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The Siuslaw National Forest and the Coos Bay District of the Bureau of Land Management are seeking public input on the  management of the Devils Staircase Wilderness and two wild and scenic rivers — Wasson and Franklin creeks.

The wilderness area and creeks are located east of Reedsport, between the Smith and Umpqua rivers, and were designated for special protections by Congress in March of 2019.

At present, the two agencies are cooperatively developing management plans that will guide administrative and public use of the special landscapes.

“Wilderness areas and wild and scenic rivers are special places for many reasons, but most unique is the way in which they are managed,” said Robert Sanchez, Siuslaw Forest supervisor. “Public input about recreation, special uses, wildlife habitat, and other values and opportunities will help us steward these areas for years to come.”

As an early step in the planning process, the BLM and Forest Service are asking members of the public to share their interests, values, and knowledge about these areas. The public is invited to comment through an online platform, which allows individuals to provide information on specific locations within the project area. Additionally, the online platform explains what Wilderness and Wild & Scenic River designations mean and contains a preview of the upcoming planning process. Comments will be most helpful if received by March 5, 2021.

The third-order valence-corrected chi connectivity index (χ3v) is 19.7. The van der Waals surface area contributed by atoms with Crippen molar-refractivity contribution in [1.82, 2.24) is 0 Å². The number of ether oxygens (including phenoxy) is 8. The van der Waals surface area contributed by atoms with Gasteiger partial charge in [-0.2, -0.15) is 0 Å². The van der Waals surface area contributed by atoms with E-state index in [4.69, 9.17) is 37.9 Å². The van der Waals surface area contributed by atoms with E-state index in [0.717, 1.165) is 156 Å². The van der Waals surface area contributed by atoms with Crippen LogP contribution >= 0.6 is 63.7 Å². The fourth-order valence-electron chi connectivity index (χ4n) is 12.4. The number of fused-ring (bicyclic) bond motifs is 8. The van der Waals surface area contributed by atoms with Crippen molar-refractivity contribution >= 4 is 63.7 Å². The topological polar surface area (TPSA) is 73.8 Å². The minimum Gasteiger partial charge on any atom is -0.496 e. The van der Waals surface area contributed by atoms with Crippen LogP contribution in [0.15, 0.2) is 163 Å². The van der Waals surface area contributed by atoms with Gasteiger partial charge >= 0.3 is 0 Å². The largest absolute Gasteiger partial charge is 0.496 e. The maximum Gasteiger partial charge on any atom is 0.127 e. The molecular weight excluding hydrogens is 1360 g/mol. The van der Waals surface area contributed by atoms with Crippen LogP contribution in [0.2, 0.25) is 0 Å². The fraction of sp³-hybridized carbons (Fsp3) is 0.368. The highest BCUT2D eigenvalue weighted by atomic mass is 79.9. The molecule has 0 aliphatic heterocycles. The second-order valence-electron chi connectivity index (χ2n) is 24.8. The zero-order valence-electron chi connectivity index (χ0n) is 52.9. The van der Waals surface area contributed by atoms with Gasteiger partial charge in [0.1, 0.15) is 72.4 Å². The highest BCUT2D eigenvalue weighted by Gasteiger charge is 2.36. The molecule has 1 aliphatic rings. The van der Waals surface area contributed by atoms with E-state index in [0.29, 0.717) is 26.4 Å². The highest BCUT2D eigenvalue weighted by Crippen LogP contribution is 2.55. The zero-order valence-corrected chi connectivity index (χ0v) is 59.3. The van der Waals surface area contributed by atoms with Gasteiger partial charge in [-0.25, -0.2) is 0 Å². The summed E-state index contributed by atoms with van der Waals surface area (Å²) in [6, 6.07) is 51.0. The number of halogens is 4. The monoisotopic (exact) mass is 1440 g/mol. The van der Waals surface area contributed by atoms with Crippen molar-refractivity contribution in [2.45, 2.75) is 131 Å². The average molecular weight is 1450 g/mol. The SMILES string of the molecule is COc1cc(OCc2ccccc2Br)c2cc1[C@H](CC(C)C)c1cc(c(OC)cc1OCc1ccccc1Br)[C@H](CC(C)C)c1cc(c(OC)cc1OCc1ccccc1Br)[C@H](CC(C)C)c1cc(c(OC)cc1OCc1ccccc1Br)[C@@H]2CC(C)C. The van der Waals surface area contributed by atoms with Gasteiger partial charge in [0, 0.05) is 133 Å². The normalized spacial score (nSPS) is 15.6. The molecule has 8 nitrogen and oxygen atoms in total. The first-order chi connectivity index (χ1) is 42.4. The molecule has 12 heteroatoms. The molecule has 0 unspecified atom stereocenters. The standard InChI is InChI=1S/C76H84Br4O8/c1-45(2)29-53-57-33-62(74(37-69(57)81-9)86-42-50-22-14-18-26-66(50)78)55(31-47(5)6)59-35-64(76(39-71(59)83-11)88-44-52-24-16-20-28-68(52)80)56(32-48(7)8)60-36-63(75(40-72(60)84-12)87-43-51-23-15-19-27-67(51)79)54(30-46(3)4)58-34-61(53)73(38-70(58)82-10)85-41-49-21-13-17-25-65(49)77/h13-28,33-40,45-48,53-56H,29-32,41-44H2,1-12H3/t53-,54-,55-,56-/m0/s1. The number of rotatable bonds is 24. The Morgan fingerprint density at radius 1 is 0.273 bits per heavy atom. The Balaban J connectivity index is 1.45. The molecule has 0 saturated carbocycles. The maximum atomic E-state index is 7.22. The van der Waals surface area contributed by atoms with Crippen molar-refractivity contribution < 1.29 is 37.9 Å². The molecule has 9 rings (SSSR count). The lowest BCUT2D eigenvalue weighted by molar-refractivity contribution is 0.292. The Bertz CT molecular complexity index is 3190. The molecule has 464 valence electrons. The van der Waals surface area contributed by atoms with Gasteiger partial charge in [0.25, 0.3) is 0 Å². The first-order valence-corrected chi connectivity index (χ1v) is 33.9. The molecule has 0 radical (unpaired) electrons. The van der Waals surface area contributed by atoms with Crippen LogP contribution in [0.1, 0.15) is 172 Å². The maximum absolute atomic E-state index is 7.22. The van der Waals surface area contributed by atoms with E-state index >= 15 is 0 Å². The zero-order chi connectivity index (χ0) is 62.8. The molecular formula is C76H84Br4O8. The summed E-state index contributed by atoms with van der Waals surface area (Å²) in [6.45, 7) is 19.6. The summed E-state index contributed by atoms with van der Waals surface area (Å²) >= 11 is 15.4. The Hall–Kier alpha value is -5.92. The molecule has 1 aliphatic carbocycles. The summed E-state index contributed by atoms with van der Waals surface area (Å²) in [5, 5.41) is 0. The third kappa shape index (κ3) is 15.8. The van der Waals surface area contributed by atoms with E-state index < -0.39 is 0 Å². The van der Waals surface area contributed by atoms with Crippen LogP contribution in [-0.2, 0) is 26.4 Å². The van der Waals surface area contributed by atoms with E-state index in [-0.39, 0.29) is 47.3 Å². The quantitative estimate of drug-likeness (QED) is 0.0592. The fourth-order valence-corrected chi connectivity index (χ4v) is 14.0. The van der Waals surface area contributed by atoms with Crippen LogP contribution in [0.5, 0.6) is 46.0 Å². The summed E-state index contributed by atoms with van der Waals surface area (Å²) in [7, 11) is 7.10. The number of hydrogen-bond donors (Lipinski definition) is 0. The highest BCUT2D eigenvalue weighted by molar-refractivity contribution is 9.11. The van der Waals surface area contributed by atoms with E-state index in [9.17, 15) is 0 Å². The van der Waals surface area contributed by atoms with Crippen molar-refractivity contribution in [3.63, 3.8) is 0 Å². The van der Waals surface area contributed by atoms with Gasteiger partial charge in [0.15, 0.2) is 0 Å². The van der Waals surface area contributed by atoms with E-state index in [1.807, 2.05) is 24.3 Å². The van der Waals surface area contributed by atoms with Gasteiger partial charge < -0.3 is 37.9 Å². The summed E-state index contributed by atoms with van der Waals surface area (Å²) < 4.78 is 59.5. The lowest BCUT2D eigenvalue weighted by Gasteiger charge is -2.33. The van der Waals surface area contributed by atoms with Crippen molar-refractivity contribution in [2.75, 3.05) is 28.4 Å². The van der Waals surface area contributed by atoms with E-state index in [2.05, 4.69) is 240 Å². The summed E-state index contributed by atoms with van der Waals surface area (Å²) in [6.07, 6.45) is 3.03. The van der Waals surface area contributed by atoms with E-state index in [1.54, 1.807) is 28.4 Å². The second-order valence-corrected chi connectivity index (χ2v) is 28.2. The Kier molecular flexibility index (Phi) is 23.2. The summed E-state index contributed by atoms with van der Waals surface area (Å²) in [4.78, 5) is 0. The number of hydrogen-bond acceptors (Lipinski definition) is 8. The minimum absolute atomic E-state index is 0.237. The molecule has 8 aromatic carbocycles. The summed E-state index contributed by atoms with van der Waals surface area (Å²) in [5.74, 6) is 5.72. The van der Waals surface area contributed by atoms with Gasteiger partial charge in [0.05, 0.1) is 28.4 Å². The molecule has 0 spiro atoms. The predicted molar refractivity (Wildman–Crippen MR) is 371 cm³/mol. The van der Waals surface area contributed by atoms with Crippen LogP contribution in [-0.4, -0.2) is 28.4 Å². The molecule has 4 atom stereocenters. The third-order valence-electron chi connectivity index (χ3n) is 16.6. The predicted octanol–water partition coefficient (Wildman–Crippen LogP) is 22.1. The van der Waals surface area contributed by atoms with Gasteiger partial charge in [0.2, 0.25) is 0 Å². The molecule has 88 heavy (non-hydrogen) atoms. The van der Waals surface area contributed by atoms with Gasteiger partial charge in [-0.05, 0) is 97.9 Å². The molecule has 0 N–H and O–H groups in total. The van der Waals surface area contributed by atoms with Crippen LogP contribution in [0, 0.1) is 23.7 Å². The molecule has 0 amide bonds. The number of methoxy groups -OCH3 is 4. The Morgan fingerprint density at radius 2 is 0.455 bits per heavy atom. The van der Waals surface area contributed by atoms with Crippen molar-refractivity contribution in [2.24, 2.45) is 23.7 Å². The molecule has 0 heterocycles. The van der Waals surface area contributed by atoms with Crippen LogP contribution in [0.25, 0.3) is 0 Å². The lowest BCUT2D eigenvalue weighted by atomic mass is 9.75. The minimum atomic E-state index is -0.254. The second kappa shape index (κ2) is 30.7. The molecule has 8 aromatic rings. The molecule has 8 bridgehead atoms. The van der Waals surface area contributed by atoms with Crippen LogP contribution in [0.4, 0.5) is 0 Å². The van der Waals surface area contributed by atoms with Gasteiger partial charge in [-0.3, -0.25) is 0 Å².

“People stepped forward to share how special these areas are to Western Oregon, which led to their designations as Wilderness and Wild and Scenic Rivers. Now, input from the public will help us ensure we manage these areas to preserve what makes them unique,” said Steve Lydick, acting Coos Bay District manager.

Information provided by the public will help land managers develop the Comprehensive River Management Plan (CRMP) for Wasson and Franklin creeks, as well as craft an amendment to the Siuslaw Land and Resource Management Plan (also known as the Forest Plan) for the Devil’s Staircase Wilderness. Wilderness and Wild & Scenic Rivers have special federal protections that encourage minimal interference and human impacts on the natural landscape, and these planning documents will help the agencies meet their legal and regulatory management requirements. This is the first of multiple opportunities members of the public will have to contribute to the planning process.


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